Charles Rangeley-Wilson writes:
This coming weekend is National Mills Weekend and to celebrate Pann Mill, the last working mill on the River Wye in Buckinghamshire (the lost river in my book Silt Road) will be turning its wheels on Sunday 12th from 11am until 5pm. There will be milling demonstrations and wholewheat flour for sale, as well as cakes made using Pann Mill flour.
There has been a mill on this site since 1086 when the Domesday Book recorded its presence, but most likely since long before that. The name comes, not from any pagan god, but from Roger de Panel who was given the mill by Henry II for his services during the crusades. Over the centuries Pann Mill turned its wheels for many owners, grinding corn and even animal feed, until it closed in 1967. The mill was more or less demolished in the early Seventies, but was restored and re-awakened by the High Wycombe Society and in the year 2000 ground corn for the first time in a quarter of a century, reawakening 1000 years of history.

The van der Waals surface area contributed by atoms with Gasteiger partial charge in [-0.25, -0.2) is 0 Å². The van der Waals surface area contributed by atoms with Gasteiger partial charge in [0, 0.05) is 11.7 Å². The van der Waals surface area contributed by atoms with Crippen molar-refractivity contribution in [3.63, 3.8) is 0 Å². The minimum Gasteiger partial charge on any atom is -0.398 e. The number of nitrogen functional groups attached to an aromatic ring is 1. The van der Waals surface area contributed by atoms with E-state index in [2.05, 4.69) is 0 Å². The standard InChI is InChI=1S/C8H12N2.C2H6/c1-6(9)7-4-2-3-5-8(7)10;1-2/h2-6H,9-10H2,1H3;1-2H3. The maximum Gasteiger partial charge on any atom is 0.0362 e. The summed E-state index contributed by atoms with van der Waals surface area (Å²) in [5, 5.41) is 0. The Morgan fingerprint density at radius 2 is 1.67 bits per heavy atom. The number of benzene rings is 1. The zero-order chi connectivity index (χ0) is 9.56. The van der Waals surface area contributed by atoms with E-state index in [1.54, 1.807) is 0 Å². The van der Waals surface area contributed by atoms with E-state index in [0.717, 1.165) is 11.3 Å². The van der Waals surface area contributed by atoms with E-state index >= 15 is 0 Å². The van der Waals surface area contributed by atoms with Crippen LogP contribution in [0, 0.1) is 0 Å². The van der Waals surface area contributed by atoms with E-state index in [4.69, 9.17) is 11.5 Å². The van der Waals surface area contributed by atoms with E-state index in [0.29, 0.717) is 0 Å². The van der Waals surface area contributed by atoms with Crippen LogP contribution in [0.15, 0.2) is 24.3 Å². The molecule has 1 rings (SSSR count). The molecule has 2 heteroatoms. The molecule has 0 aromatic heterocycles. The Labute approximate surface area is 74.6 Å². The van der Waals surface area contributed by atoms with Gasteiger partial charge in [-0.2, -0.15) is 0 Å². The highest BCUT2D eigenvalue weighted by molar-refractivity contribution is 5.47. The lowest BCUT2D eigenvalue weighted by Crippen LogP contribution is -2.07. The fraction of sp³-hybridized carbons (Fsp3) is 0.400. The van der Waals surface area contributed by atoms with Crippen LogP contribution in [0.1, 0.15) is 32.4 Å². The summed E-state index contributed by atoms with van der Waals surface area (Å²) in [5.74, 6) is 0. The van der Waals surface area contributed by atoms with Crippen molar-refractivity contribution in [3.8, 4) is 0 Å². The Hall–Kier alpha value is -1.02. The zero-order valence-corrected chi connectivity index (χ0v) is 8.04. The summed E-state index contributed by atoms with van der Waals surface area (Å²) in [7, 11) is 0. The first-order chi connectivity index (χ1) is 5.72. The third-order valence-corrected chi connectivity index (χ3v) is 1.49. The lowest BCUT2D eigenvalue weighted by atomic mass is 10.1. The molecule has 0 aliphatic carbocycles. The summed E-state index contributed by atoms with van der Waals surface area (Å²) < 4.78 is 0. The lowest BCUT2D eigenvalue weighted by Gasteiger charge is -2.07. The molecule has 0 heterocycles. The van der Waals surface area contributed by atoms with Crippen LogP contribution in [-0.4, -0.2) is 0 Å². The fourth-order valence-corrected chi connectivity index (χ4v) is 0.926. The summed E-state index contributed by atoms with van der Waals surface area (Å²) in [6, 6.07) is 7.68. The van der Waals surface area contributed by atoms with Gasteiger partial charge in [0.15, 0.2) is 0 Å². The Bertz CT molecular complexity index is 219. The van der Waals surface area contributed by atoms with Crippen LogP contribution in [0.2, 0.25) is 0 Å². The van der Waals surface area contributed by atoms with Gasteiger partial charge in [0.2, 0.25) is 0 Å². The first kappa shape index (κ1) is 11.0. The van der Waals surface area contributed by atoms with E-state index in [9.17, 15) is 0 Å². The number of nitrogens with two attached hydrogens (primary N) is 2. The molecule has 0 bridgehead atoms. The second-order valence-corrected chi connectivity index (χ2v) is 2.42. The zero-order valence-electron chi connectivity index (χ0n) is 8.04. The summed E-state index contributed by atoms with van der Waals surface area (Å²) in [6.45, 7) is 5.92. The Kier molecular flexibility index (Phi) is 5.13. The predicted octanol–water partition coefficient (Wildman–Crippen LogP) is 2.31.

Pann Mill is an easy stroll from High Wycombe station, which is itself only a thirty minute train ride from Marylebone … so this coming Sunday if you are kicking your heels, fancy a cake and a stroll by a river and wish to join the national celebration of our milling heritage, pop along and watch the wheels turn at Pann Mill, High Wycombe.